Top 500 Contributor
Posts 180
Points 4,050

Malachi 

Obama still gets the same number of votes whether I vote for Ron Paul or newt gangrene or mitt commie or whoevers

If Obama gets the same 40 million votes either way; and Romney gets 40 million; and your vote is the last vote; which way do you go? 

  • | Post Points: 20
Top 50 Contributor
Male
Posts 2,493
Points 39,355
Malachi replied on Sun, Jan 1 2012 10:54 AM
Thats not how elections work. Cf "electoral college" "state electors" "rogue elector"

but if it helps to answer your question, I will not sanction the rule of a "lesser evil" because "someone even more evil might win!1!1!1!". I cast a ballot for my chosen candidate(s).

Keep the faith, Strannix. -Casey Ryback, Under Siege (Steven Seagal)
  • | Post Points: 20
Top 500 Contributor
Posts 180
Points 4,050

Malachi

Thats not how elections work. Cf "electoral college" "state electors" "rogue elector"

How could I forget about the rogue electors!?!  My bad.  No candidate or running mate in mind?

 

  • | Post Points: 5
Top 150 Contributor
Male
Posts 550
Points 8,575

This presumes that a person voting for the LP candidate would have otherwise voted for the Republican candidate.

I will only bother to vote for a candidate I would want to see in the position. As I don't support Obama or any of the Republicans other than Paul, I will not vote for them anyway.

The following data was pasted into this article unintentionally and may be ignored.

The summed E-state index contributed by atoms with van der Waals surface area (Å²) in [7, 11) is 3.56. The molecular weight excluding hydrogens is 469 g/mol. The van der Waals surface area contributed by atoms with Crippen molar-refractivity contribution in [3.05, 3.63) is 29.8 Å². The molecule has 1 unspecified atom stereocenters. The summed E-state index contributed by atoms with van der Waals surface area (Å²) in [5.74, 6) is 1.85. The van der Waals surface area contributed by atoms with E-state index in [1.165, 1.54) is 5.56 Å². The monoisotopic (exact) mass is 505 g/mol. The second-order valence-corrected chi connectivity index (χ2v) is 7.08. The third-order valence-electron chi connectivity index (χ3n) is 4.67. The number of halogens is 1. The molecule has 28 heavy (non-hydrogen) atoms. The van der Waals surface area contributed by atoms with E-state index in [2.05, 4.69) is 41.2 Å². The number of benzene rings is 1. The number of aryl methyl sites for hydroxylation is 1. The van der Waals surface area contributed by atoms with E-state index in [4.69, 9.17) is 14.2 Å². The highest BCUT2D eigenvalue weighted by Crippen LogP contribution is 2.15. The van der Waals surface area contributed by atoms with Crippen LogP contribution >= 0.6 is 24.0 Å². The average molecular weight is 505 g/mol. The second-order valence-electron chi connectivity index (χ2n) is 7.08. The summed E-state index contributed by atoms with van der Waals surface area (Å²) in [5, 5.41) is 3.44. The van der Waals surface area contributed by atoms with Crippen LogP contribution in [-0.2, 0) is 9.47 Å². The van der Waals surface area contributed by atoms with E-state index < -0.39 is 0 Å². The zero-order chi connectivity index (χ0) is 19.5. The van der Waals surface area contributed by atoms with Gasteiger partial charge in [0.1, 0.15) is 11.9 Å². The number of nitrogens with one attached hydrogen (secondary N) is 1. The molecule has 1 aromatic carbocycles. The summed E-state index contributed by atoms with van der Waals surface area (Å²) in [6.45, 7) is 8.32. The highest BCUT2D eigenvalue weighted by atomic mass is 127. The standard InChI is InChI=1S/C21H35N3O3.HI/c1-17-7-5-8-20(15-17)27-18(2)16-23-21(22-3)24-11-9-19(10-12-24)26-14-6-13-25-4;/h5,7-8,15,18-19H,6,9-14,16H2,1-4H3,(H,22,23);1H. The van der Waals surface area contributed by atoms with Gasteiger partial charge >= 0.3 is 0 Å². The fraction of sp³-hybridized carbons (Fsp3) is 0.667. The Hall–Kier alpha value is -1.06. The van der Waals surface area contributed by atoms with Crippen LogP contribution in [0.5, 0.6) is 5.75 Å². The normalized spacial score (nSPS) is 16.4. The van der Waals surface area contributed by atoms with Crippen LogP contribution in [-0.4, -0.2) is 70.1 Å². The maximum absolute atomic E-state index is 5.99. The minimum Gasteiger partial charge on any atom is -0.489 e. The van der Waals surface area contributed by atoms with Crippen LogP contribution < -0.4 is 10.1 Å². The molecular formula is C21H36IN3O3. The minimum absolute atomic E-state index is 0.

(though, if my vote were significant - being in NY, it will not be significant at all - I may be convinced to vote for Obama against Gingrich, should he somehow get the nomination)

"People kill each other for prophetic certainties, hardly for falsifiable hypotheses." - Peter Berger
  • | Post Points: 35
Top 50 Contributor
Posts 2,360
Points 43,785
z1235 replied on Sun, Jan 1 2012 11:52 AM

DarylLloydDavis:

z1235 

Forgive my ignorance; I'm not up on net lingo. What does IMO stand for?

In My Opinion

 

  • | Post Points: 35
Top 500 Contributor
Posts 180
Points 4,050

z1235 

Thanks.  enlightened

  • | Post Points: 5
Top 100 Contributor
Posts 814
Points 16,290

I don't think this country will survive if Dr. Paul doesn't become President.

Also, I think Dr. Paul would be more likely to run under the Constitutional Party than the LP again.

  • | Post Points: 5
Top 500 Contributor
Posts 180
Points 4,050

Michael J Green

This presumes that a person voting for the LP candidate would have otherwise voted for the Republican candidate.

True.  It hadn't even occurred to me that someone belonging to this forum would even consider voting for Obama.

I will only bother to vote for a candidate I would want to see in the position.- I may be convinced to vote for Obama

Excuse me?

  • | Post Points: 20
Top 100 Contributor
Posts 850
Points 27,940
Eugene replied on Sun, Jan 1 2012 1:29 PM

Obama is less likely to kill lots of people in other countries than Santorum, Bachman or Gingirch. So I'm not sure if Obama is such a bad choice. You wouldn't want more deaths on your conscience.

  • | Post Points: 20
Top 10 Contributor
Male
Posts 4,987
Points 89,745

Trick question. If obama is likely to win, then obama is likely to win. You cannot vote "against obama" by voting for x candidate. Obama still gets the same number of votes whether I vote for Ron Paul or newt gangrene or mitt commie or whoever

Simply not true.

  • | Post Points: 20
Top 10 Contributor
Male
Posts 4,987
Points 89,745

Unless it's Paul, we'll be force to make interpersonal utility comparisons, which are impossible, and hence it comes down to what benefits you the most. Might as well then vote for someone who would give you personally $1 million.